Advocates are concerned the public will lose interest if they aren’t driving major reforms; sceptics worry that politicians are outsourcing difficult questions to people with neither expertise nor mandate.
The role of the presidency has changed dramatically in the last three decades, and what had previously been considered fairly dull elections have been enlivened in recent years with a range of different candidates and visions for the office.
If politicians can’t do deliver realistic cost projections and timetables, they need to make sure the public grasp the full scale of the eventual benefits.
With war ranging in Europe and the bulk of Russia’s fighting capacity deployed in a NATO-adjacent country, now is not the time for playing dated grievance politics with the transatlantic alliance.
Being a global hub for data centres is brings huge benefits to Ireland – but demand for power is growing much faster than the supply of clean energy.
With Sinn Féin riding high on the back of voters’ dissatisfaction with the economy, the temptation to cash in Dublin’s corporation tax bounty will be great.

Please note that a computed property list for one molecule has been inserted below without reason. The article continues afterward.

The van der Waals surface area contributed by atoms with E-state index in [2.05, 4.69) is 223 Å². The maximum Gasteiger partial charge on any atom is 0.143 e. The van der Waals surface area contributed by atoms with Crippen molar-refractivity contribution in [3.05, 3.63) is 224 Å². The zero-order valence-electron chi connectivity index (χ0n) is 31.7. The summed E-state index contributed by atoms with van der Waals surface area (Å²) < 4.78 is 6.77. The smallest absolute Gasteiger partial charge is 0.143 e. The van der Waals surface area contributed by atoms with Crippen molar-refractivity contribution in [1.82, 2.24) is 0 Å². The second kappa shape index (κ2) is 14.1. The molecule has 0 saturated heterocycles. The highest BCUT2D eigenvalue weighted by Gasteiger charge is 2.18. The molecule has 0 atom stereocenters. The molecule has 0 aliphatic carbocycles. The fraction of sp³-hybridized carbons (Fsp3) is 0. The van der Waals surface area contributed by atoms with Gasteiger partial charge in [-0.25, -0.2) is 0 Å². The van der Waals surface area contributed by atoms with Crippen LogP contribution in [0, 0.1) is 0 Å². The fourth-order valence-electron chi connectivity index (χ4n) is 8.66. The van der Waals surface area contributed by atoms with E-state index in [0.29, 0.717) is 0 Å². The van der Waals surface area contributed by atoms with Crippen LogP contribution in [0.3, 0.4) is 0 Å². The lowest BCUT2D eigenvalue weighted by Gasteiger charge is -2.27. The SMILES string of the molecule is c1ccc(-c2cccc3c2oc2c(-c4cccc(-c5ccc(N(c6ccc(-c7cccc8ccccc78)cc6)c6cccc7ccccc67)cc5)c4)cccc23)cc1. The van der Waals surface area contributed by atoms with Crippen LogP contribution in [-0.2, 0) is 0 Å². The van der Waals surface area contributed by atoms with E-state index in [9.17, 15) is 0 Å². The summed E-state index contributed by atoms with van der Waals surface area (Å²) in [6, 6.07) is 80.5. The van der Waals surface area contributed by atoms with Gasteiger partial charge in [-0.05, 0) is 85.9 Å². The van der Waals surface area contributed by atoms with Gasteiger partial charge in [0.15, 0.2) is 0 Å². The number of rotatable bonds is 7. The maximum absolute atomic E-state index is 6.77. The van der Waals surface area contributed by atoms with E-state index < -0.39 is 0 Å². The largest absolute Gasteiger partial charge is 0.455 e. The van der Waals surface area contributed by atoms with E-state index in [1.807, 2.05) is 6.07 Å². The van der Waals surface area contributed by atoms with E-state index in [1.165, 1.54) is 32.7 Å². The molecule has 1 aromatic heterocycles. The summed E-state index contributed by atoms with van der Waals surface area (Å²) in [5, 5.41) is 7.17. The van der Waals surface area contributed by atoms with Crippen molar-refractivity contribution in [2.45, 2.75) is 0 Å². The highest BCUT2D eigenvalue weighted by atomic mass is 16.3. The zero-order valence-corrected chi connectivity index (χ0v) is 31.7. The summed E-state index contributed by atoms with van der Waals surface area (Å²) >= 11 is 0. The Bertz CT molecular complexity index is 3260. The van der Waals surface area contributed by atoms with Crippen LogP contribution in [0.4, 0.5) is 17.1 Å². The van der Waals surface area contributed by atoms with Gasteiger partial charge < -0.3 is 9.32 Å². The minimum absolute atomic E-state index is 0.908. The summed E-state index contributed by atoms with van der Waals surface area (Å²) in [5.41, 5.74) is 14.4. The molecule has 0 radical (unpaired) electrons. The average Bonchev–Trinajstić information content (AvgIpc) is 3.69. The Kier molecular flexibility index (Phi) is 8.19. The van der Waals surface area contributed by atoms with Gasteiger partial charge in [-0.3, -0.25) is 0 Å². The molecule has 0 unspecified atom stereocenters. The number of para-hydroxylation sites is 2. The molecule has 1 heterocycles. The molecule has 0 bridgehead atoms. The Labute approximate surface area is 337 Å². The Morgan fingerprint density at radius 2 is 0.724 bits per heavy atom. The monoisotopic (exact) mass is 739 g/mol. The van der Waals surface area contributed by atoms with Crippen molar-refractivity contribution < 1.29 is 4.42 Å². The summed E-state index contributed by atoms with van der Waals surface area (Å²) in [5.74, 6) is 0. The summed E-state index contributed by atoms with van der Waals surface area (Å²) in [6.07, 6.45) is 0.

Around three quarters of all transatlantic cables in the northern hemisphere pass through or near its waters – yet Dublin spends just 0.2 per cent of GDP on defence.
Statistics suggest that rents have increased by an average of 63 per cent since 2015. Demand for housing outstrips supply, and house prices continue to rise year on year.
If Sunak reaches a deal on the Northern Ireland Protocol, he will need it endorsed by DUP politicians with whom he has almost nothing in common.
This year 36 government ministers and other representatives will bring Dublin’s message to 74 cities in 44 countries around the world.
Those who insist the Unionists can be bought off or pressured into backing down fundamentally misunderstand the situation.
Ironically enough, Nandy neglected to mention that she herself had said in 2021 that she was “appalled” that a hotel in her constituency was being used to accommodate asylum-seekers,
On both sides of the water, politicians are torn between urgent national need and powerful local objections to new development.
It was made at the same time that the police were opening a fraud investigation into the party over alleged misuse of its referendum fighting fund.
The Seanad in Dublin comprises people chosen by county councillors, the government, and graduates of certain universities. This week, it celebrated its centenary.